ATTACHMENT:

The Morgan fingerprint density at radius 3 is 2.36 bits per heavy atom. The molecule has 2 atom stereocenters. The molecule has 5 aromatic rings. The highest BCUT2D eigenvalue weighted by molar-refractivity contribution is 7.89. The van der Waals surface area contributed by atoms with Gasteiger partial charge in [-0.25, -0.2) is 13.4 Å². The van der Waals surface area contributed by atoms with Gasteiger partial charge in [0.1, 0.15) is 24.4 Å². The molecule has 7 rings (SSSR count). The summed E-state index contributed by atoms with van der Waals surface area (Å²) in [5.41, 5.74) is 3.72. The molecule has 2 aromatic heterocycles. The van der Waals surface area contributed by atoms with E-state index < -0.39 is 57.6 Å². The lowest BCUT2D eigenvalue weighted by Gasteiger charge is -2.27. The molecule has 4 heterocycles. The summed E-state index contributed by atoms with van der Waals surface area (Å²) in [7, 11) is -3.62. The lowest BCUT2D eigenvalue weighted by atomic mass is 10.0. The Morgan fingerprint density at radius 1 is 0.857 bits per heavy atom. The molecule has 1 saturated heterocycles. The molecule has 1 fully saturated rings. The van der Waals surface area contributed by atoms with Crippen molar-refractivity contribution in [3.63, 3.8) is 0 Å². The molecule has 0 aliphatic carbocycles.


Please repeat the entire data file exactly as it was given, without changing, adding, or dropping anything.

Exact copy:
The Morgan fingerprint density at radius 3 is 2.36 bits per heavy atom. The molecule has 2 atom stereocenters. The molecule has 5 aromatic rings. The highest BCUT2D eigenvalue weighted by molar-refractivity contribution is 7.89. The van der Waals surface area contributed by atoms with Gasteiger partial charge in [-0.25, -0.2) is 13.4 Å². The van der Waals surface area contributed by atoms with Gasteiger partial charge in [0.1, 0.15) is 24.4 Å². The molecule has 7 rings (SSSR count). The summed E-state index contributed by atoms with van der Waals surface area (Å²) in [5.41, 5.74) is 3.72. The molecule has 2 aromatic heterocycles. The van der Waals surface area contributed by atoms with E-state index < -0.39 is 57.6 Å². The lowest BCUT2D eigenvalue weighted by Gasteiger charge is -2.27. The molecule has 4 heterocycles. The summed E-state index contributed by atoms with van der Waals surface area (Å²) in [7, 11) is -3.62. The lowest BCUT2D eigenvalue weighted by atomic mass is 10.0. The Morgan fingerprint density at radius 1 is 0.857 bits per heavy atom. The molecule has 1 saturated heterocycles. The molecule has 1 fully saturated rings. The van der Waals surface area contributed by atoms with Crippen molar-refractivity contribution in [3.63, 3.8) is 0 Å². The molecule has 0 aliphatic carbocycles.